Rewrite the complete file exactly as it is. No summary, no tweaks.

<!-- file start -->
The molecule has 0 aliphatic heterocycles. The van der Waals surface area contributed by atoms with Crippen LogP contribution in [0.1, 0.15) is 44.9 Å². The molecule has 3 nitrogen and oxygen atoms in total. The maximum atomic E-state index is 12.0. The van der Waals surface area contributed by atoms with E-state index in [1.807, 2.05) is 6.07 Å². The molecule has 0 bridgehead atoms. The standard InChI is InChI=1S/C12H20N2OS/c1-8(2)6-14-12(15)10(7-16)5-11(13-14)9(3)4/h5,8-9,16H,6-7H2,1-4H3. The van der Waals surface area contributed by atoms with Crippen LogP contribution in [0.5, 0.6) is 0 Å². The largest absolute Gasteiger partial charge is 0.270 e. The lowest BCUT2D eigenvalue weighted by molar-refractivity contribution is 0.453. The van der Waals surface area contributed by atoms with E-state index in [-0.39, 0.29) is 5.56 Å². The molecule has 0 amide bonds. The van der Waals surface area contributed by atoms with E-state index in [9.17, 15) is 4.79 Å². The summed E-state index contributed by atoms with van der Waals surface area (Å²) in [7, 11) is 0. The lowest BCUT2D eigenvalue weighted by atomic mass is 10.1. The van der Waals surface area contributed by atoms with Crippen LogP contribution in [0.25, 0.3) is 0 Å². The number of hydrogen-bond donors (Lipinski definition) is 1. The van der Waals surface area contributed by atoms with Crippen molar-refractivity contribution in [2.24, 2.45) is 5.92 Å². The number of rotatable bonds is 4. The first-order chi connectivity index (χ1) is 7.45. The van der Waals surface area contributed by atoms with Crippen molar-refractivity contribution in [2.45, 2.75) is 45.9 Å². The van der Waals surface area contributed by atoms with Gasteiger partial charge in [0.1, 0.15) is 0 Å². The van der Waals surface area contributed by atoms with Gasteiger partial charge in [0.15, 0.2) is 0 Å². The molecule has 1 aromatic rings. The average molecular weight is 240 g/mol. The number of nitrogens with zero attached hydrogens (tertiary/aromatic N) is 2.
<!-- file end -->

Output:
The molecule has 0 aliphatic heterocycles. The van der Waals surface area contributed by atoms with Crippen LogP contribution in [0.1, 0.15) is 44.9 Å². The molecule has 3 nitrogen and oxygen atoms in total. The maximum atomic E-state index is 12.0. The van der Waals surface area contributed by atoms with E-state index in [1.807, 2.05) is 6.07 Å². The molecule has 0 bridgehead atoms. The standard InChI is InChI=1S/C12H20N2OS/c1-8(2)6-14-12(15)10(7-16)5-11(13-14)9(3)4/h5,8-9,16H,6-7H2,1-4H3. The van der Waals surface area contributed by atoms with Crippen LogP contribution in [0.5, 0.6) is 0 Å². The largest absolute Gasteiger partial charge is 0.270 e. The lowest BCUT2D eigenvalue weighted by molar-refractivity contribution is 0.453. The van der Waals surface area contributed by atoms with E-state index in [-0.39, 0.29) is 5.56 Å². The molecule has 0 amide bonds. The van der Waals surface area contributed by atoms with E-state index in [9.17, 15) is 4.79 Å². The summed E-state index contributed by atoms with van der Waals surface area (Å²) in [7, 11) is 0. The lowest BCUT2D eigenvalue weighted by atomic mass is 10.1. The van der Waals surface area contributed by atoms with Crippen LogP contribution in [0.25, 0.3) is 0 Å². The number of hydrogen-bond donors (Lipinski definition) is 1. The van der Waals surface area contributed by atoms with Crippen molar-refractivity contribution in [2.24, 2.45) is 5.92 Å². The number of rotatable bonds is 4. The first-order chi connectivity index (χ1) is 7.45. The van der Waals surface area contributed by atoms with Crippen molar-refractivity contribution in [2.45, 2.75) is 45.9 Å². The van der Waals surface area contributed by atoms with Gasteiger partial charge in [0.1, 0.15) is 0 Å². The van der Waals surface area contributed by atoms with Gasteiger partial charge in [0.15, 0.2) is 0 Å². The molecule has 1 aromatic rings. The average molecular weight is 240 g/mol. The number of nitrogens with zero attached hydrogens (tertiary/aromatic N) is 2.